My friend’s orange kitty, Sage, is selective about who gets to hang out with her, for how close and for how long.
My efforts to promote animal welfare do not impress her one bit.
My repertoire of animal knowledge is worth less a kibble to her.
But, if I know my place, Sage doesn’t mind eating a store bought treat from my hand. This means not trying to touch her when she’s trying to eat, or assuming that just because I have the means to buy things, I’m King.
Sage reminds me that I’m only a creature, just like her.
So whenever I need a dose of reality & liberation from egoistic tendencies, I make an appointment with Sage.
I was sitting on one of the benches facing the Boudha Stupa when 3 old persons with rickety gait came by.
I made room on the bench for them. They bowed lightly, and took their places while adjusting their belongings amongst themselves.
The grandpa spoke to me in a language I didn’t understand. He had a fedora on and was bundled up in winter clothing. The two grandmas smiled. I smiled back at their weather beaten faces and gentle eyes.
Lacking the vocabularly to ask about another’s nationalities, beliefs, marital status or occupations, our exchanges were reduced to gestures of smiling, bowing and nodding. That was truly a John Lennon’s “Imagine” moment for me.
One of the grandmas handed the grandpa a small packet which he raised towards the Stupa and then placed lightly against his own forehead. After that he took out a tiny piece of reddish looking substance from the little bag. It resembled blusher that had been chipped off from a make up receptacle.
He then broke the terra cotta red bit into tinier pieces with his fingers and placed a bit of which on the open palms of each grandmas.
Turning towards me, he offered the same thing. Seeing how reverently they treated the powder, I held out my palms too.
After that, as if they had rehearsed it many times, the three of them looked up at the Stupa, placed what was on their palms into their mouths and brought both palms together in prayer.
As I stared in wonderment at their synchronised actions, the grandpa turned to me. He puffed up his chest to indicate that the powder would make me strong like them.
For added effect, he also slapped his forehead & sniffled dramatically to show that it could keep head & respiratory troubles away.
Now, I have my reservations about taking unknown substances from strangers.
But the simplicity and earnestness of the 3 sages to share health & strength with me neutralised all misgivings.
The encounter was made all the more poignant when I realised how far we had travelled to share this moment of healing under the Stupa. The following year, travel restrictions of all kinds would make it hard for me to visit Nepal.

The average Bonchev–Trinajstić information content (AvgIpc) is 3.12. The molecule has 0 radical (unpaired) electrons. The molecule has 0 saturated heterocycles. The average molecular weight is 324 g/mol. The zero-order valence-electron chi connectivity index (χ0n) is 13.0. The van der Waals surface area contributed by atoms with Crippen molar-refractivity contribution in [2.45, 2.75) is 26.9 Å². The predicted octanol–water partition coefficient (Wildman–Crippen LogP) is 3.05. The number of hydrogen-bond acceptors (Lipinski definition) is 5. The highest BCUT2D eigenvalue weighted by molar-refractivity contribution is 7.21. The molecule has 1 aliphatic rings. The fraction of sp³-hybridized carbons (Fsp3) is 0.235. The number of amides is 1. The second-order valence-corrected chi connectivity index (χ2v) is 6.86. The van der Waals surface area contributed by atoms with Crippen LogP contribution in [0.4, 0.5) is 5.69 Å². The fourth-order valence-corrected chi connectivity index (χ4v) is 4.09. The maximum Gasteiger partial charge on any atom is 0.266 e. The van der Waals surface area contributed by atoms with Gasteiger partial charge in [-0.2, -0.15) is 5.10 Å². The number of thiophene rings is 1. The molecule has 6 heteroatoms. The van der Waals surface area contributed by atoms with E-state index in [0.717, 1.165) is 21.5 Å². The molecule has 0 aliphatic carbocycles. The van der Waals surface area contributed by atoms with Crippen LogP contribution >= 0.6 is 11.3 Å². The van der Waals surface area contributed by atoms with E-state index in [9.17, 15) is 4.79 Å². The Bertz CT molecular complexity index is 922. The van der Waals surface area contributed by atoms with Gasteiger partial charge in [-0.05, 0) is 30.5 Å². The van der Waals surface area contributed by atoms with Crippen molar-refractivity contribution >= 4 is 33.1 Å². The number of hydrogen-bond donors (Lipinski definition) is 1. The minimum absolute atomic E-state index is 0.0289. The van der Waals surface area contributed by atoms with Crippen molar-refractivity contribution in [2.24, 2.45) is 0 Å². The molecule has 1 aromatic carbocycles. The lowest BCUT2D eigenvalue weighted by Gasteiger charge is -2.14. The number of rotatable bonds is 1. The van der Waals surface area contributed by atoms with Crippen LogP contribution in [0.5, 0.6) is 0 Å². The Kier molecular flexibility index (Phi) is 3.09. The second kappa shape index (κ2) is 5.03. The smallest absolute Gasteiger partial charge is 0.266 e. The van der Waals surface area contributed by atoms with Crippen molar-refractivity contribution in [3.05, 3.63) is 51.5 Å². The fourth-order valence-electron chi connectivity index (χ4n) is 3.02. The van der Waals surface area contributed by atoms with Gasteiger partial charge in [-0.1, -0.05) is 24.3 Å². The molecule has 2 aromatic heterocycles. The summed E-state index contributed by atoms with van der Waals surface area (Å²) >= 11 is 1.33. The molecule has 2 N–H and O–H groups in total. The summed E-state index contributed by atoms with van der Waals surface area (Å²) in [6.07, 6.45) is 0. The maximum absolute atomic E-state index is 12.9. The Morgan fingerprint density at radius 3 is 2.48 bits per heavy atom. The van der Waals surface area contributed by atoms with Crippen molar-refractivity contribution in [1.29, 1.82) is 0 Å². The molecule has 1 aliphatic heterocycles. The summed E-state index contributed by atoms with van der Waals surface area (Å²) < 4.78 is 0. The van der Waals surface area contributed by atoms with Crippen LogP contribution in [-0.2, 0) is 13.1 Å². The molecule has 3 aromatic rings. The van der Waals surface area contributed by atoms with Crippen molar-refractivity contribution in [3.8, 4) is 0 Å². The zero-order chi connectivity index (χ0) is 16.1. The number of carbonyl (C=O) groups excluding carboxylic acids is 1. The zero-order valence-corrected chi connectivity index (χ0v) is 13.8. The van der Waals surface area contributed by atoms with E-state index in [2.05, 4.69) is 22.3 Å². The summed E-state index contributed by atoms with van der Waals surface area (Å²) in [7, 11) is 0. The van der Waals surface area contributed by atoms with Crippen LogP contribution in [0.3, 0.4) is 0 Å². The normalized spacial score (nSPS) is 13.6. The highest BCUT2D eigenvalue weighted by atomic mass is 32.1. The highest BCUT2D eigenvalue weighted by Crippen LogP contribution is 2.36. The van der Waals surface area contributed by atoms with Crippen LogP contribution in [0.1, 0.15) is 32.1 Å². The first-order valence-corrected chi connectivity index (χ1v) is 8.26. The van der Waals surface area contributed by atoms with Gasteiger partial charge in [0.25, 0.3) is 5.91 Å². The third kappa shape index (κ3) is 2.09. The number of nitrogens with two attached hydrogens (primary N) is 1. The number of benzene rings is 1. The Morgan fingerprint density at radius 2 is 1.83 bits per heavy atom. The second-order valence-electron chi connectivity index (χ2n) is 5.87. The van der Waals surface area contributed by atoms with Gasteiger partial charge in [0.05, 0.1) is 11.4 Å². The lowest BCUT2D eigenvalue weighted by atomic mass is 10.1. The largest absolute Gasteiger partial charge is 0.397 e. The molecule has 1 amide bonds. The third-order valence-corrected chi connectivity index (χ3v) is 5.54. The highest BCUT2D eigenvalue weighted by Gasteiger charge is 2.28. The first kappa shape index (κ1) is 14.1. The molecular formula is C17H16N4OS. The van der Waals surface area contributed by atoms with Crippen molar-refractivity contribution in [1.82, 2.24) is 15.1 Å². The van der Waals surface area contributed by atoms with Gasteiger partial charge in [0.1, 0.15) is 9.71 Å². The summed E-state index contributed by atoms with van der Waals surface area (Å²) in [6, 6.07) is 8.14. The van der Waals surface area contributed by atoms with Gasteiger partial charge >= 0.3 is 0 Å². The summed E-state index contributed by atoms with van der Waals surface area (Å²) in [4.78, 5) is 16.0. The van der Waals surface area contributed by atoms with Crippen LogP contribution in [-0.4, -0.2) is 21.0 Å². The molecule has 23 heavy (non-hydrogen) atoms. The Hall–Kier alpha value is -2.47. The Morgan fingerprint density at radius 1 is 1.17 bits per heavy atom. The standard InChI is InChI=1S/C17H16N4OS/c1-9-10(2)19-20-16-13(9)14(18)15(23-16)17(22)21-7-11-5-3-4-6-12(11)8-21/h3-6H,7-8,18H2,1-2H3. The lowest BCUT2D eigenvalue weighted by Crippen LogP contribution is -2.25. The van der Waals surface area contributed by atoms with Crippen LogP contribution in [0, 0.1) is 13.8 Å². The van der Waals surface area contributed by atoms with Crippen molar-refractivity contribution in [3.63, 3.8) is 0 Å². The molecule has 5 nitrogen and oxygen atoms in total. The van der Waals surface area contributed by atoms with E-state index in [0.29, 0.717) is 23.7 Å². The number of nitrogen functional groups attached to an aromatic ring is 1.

Perhaps at the heart of all communicative intent, it is not eloquence, but kindness that causes the mind to open.
And Bella has gone home to God. Even though we’re sad to lose him, we’ll not let fear or hate win.
Given the threats of animal predators and manmade errors that community cats face daily, Bella’s 16 years on earth is a miracle.
When he was a kitten with gender still unknown, the Canadian swim team named him Bella.
The student athletes whispered their secrets to him.
Local & international coaches & staff fed him or asked about him.
Visitors and parents took pictures of him, and sometimes with him (far away in the background).
Overseas athletes saved up their allowance to buy him treats.
Adults helped out with his veterinary needs.
Despite having a low tolerance for touch, and a high need for distance, Bella has succeeded in bringing many people & nationalities together. He has taught us to be generous with our heart, our money, and our time. And love doesn’t mean ownership.
Rest well, Bella Boy. Even though your entry into & exit from this world were not ideal, in between you were loved by many, and now multi-faith prayers from Singapore to Cambodia, and beyond Asia to the West are being dedicated to you. 🙏❤️
Lunar New Year begins not at a countdown concert, but a trip to the temple of my childhood for me.
The pouring rain this year did not dampen our spirit one bit. We just learn to adjust expectations and accommodate one another’s transport challenges.
Year after year I return to this place to start my year. The temple door guardians are ever so welcoming, and figurines of deities feel like old friends. Being aware that one day all these may not be accessible to me for various reasons makes the yearly meet ups all the more precious.
The incense aroma strengthens my spirit even as my body ages. And the sight of fire and lighted lanterns energises my mind even as my hair loses its colour.
Towards evening when the rain clouds lifted, a little green shoot on the trunk of the Chiku Tree greeted me. 😊
Spring indeed is the beginning of all things and the starting from zero. When we don’t hanker after what we don’t have or what used to be ours, Spring happens in us. 🙏
Although I grew up watching my Kinmen grandma cross stitch elaborate & perfectly symmetrical patterns on fabrics, I was miserable at sewing lessons in my primary school days.